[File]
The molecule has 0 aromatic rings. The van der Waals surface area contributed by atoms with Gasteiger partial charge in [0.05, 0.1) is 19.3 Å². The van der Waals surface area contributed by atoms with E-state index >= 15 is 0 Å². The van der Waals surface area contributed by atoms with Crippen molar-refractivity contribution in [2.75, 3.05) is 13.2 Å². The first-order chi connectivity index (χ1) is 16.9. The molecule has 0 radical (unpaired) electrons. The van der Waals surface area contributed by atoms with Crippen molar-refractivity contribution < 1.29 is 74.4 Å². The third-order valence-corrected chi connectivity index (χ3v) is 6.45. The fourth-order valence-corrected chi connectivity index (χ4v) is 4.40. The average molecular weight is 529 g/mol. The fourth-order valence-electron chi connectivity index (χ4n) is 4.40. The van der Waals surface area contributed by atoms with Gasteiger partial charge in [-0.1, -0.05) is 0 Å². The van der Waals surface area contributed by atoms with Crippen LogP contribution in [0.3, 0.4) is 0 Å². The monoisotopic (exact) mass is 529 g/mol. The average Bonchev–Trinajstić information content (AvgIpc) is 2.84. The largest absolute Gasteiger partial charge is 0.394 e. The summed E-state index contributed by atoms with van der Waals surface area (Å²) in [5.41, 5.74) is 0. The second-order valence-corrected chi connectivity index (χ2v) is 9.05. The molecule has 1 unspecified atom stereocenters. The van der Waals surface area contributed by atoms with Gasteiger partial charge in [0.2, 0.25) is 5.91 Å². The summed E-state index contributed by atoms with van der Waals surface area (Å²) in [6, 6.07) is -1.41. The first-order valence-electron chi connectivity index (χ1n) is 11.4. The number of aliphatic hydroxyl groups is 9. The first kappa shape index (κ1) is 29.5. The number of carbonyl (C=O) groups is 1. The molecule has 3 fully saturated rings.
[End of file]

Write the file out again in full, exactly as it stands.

The molecule has 0 aromatic rings. The van der Waals surface area contributed by atoms with Gasteiger partial charge in [0.05, 0.1) is 19.3 Å². The van der Waals surface area contributed by atoms with E-state index >= 15 is 0 Å². The van der Waals surface area contributed by atoms with Crippen molar-refractivity contribution in [2.75, 3.05) is 13.2 Å². The first-order chi connectivity index (χ1) is 16.9. The molecule has 0 radical (unpaired) electrons. The van der Waals surface area contributed by atoms with Crippen molar-refractivity contribution < 1.29 is 74.4 Å². The third-order valence-corrected chi connectivity index (χ3v) is 6.45. The fourth-order valence-corrected chi connectivity index (χ4v) is 4.40. The average molecular weight is 529 g/mol. The fourth-order valence-electron chi connectivity index (χ4n) is 4.40. The van der Waals surface area contributed by atoms with Gasteiger partial charge in [-0.1, -0.05) is 0 Å². The van der Waals surface area contributed by atoms with Crippen LogP contribution in [0.3, 0.4) is 0 Å². The monoisotopic (exact) mass is 529 g/mol. The average Bonchev–Trinajstić information content (AvgIpc) is 2.84. The largest absolute Gasteiger partial charge is 0.394 e. The summed E-state index contributed by atoms with van der Waals surface area (Å²) in [5.41, 5.74) is 0. The second-order valence-corrected chi connectivity index (χ2v) is 9.05. The molecule has 1 unspecified atom stereocenters. The van der Waals surface area contributed by atoms with Gasteiger partial charge in [0.2, 0.25) is 5.91 Å². The summed E-state index contributed by atoms with van der Waals surface area (Å²) in [6, 6.07) is -1.41. The first-order valence-electron chi connectivity index (χ1n) is 11.4. The number of aliphatic hydroxyl groups is 9. The first kappa shape index (κ1) is 29.5. The number of carbonyl (C=O) groups is 1. The molecule has 3 fully saturated rings.